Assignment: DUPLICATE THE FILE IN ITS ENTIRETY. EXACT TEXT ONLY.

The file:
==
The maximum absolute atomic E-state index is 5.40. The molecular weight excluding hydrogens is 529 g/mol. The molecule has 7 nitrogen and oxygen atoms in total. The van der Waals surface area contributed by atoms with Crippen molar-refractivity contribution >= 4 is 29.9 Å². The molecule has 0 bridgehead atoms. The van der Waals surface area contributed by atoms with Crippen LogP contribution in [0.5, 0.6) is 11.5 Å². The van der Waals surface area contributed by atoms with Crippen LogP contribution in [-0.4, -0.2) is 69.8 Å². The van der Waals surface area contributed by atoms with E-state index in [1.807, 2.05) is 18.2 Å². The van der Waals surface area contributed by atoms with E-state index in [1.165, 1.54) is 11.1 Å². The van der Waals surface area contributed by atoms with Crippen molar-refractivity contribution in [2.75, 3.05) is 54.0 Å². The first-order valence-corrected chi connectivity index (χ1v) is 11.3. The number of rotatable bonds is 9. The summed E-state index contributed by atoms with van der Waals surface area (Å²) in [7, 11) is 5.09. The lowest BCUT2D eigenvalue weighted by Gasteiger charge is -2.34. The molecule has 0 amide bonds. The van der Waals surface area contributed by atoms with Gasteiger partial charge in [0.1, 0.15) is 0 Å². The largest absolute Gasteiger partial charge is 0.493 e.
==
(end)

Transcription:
The maximum absolute atomic E-state index is 5.40. The molecular weight excluding hydrogens is 529 g/mol. The molecule has 7 nitrogen and oxygen atoms in total. The van der Waals surface area contributed by atoms with Crippen molar-refractivity contribution >= 4 is 29.9 Å². The molecule has 0 bridgehead atoms. The van der Waals surface area contributed by atoms with Crippen LogP contribution in [0.5, 0.6) is 11.5 Å². The van der Waals surface area contributed by atoms with Crippen LogP contribution in [-0.4, -0.2) is 69.8 Å². The van der Waals surface area contributed by atoms with E-state index in [1.807, 2.05) is 18.2 Å². The van der Waals surface area contributed by atoms with E-state index in [1.165, 1.54) is 11.1 Å². The van der Waals surface area contributed by atoms with Crippen molar-refractivity contribution in [2.75, 3.05) is 54.0 Å². The first-order valence-corrected chi connectivity index (χ1v) is 11.3. The number of rotatable bonds is 9. The summed E-state index contributed by atoms with van der Waals surface area (Å²) in [7, 11) is 5.09. The lowest BCUT2D eigenvalue weighted by Gasteiger charge is -2.34. The molecule has 0 amide bonds. The van der Waals surface area contributed by atoms with Gasteiger partial charge in [0.1, 0.15) is 0 Å². The largest absolute Gasteiger partial charge is 0.493 e.